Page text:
“We need to fill the shortages that exist today, we need to anticipate the skill needs for the future in a more precise manner, so when we invest taxpayers’ dollars in training working people, we train them in areas of current and future demand. That has not worked very well,” he said.
“What I’m happy to say, and having spoken to all of the state and territory ministers is there’s a very strong sense of cooperation and goodwill to get this done.”
The Minister for Employment and Workplace Relations Tony Burke told Insiders yesterday that the creation of Jobs and Skills Australia would be the first piece of legislation to come before the parliament this week.
Ten Brisbane women are the first to complete TAFE Queensland’s new Women in Welding program, created to bring more women into the typically male-dominated welding industry.
The five-day intensive course was run at TAFE Queensland’s Alexandra Hills campus, where the students learnt basic welding skills using the latest augmented reality technology as well as traditional welding techniques.
The program was so successful that more training opportunities will be offered for the rest of the year. One program will be the 10-day Women in Trades Program which is tailored to women who are looking to explore a trade career.
The welding program was delivered at no cost to participants, with the Queensland government funding Women in Welding under the Workforce Transition Support Project.
As part of the TDA Convention program, TDA is excited to announce that we will be joined virtually by a panel of four international experts from India, the UK, Canada and the European Commission to share insights on trends, challenges and successes in vocational education and skills training overseas. The presentations will be followed by a live Q&A session with the panel and audience participants.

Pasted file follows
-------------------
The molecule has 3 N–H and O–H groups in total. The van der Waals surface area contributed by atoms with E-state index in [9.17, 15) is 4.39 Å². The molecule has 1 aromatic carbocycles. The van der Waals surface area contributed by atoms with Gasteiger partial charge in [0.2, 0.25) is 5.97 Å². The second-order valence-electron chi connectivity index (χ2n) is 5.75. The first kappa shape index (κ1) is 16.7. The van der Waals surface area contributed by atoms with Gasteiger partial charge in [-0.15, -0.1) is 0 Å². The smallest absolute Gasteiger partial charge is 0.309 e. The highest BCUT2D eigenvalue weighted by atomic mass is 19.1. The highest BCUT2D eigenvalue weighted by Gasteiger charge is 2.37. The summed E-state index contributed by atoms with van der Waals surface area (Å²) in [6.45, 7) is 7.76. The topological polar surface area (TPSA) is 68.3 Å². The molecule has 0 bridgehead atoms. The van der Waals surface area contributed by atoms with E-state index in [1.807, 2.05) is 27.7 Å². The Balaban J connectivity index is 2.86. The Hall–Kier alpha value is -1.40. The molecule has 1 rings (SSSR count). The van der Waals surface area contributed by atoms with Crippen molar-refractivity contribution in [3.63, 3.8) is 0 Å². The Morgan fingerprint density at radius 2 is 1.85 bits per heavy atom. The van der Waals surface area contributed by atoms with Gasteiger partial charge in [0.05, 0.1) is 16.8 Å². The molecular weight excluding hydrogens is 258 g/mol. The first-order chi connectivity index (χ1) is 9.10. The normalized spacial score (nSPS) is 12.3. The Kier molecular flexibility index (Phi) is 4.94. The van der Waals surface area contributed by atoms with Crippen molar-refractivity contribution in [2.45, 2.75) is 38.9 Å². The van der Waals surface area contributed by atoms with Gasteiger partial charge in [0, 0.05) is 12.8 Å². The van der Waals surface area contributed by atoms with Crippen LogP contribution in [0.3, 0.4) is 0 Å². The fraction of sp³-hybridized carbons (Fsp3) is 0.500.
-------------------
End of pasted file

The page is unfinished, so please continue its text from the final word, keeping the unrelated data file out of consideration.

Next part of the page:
Call for presentations
If you would like to be a part of the TDA Convention 2022 program and collectively shape the future of TAFE, the call for presentations is now open. The deadline for submissions is COB Monday 1 August.
This is an opportunity for TAFE staff and key stakeholders of TAFE to share their stories and experiences of courage and change, and to be the leading providers of solutions to the challenges of the future. Please click here for more information and to download the presentation guidelines.
Delegates at the TDA Convention 2022 will be informed and inspired by courageous stories and innovative practices. Presentations will highlight the power of collaboration with colleagues, community and industry. The TDA Convention will bring together different perspectives including from students, staff, employers, industry, community and government.
For further information on registration packages and inclusions, and to register for the event, please click here.
Stay up to date on convention news and program updates
For updates on convention news and programming, please subscribe to the TDA Convention 2022 e-newsletter here.
TDA looks forward to welcoming its members, partners and supporters to Adelaide in November 2022 to be part of the conversation on Courage, Change and Challenge: The Future of TAFE.
WorldSkills Australia has opened applications to regional competitions, which are the first step on the path to upcoming national and international skills championships.
The regional competitions will be held in 34 regions Australia-wide and are free to enter.
The regional competitions are usually held at a school or training organisation and will test participants’ skills against others in the region.
Those who perform well can go on to the National Championships in Melbourne being held 17 – 19 August 2023.
National medalists may be invited to train for the International Competition in Lyon, France in 2024.
For the first time, TAFE courses in South Australia will appear alongside university study in the latest South Australian Tertiary Admissions Centre (SATAC) guide.